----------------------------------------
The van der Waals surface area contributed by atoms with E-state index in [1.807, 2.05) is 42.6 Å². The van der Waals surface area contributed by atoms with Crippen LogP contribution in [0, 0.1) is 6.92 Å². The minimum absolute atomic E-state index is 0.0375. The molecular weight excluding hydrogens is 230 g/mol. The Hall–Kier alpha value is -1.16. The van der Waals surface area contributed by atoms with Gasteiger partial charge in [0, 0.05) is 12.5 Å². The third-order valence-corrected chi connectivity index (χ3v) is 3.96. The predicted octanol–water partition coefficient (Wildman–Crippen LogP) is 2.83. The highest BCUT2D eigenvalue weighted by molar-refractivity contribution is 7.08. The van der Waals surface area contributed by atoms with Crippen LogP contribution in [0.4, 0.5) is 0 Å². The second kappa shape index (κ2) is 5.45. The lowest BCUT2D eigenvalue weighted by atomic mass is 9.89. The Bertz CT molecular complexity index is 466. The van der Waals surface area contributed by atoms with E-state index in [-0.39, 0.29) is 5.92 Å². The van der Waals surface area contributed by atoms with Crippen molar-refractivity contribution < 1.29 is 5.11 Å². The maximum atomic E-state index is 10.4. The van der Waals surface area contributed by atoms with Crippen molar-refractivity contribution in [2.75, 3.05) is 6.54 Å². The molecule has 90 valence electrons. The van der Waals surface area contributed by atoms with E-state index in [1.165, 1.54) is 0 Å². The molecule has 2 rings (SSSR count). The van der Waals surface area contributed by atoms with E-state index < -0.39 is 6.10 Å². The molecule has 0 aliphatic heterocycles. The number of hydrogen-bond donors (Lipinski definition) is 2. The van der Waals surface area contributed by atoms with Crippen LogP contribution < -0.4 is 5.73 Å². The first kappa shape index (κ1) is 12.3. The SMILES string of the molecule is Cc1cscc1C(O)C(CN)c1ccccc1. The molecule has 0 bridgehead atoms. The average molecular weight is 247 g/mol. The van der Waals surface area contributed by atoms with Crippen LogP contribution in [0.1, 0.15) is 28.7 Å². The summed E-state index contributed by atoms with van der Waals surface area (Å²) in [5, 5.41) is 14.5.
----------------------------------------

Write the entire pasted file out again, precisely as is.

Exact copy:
The van der Waals surface area contributed by atoms with E-state index in [1.807, 2.05) is 42.6 Å². The van der Waals surface area contributed by atoms with Crippen LogP contribution in [0, 0.1) is 6.92 Å². The minimum absolute atomic E-state index is 0.0375. The molecular weight excluding hydrogens is 230 g/mol. The Hall–Kier alpha value is -1.16. The van der Waals surface area contributed by atoms with Gasteiger partial charge in [0, 0.05) is 12.5 Å². The third-order valence-corrected chi connectivity index (χ3v) is 3.96. The predicted octanol–water partition coefficient (Wildman–Crippen LogP) is 2.83. The highest BCUT2D eigenvalue weighted by molar-refractivity contribution is 7.08. The van der Waals surface area contributed by atoms with Crippen LogP contribution in [0.4, 0.5) is 0 Å². The second kappa shape index (κ2) is 5.45. The lowest BCUT2D eigenvalue weighted by atomic mass is 9.89. The Bertz CT molecular complexity index is 466. The van der Waals surface area contributed by atoms with E-state index in [-0.39, 0.29) is 5.92 Å². The van der Waals surface area contributed by atoms with Crippen molar-refractivity contribution < 1.29 is 5.11 Å². The maximum atomic E-state index is 10.4. The van der Waals surface area contributed by atoms with Crippen molar-refractivity contribution in [2.75, 3.05) is 6.54 Å². The molecule has 90 valence electrons. The van der Waals surface area contributed by atoms with E-state index in [1.165, 1.54) is 0 Å². The molecule has 2 rings (SSSR count). The van der Waals surface area contributed by atoms with E-state index < -0.39 is 6.10 Å². The molecule has 0 aliphatic heterocycles. The number of hydrogen-bond donors (Lipinski definition) is 2. The van der Waals surface area contributed by atoms with Crippen LogP contribution < -0.4 is 5.73 Å². The first kappa shape index (κ1) is 12.3. The SMILES string of the molecule is Cc1cscc1C(O)C(CN)c1ccccc1. The molecule has 0 bridgehead atoms. The average molecular weight is 247 g/mol. The van der Waals surface area contributed by atoms with Crippen LogP contribution in [0.1, 0.15) is 28.7 Å². The summed E-state index contributed by atoms with van der Waals surface area (Å²) in [5, 5.41) is 14.5.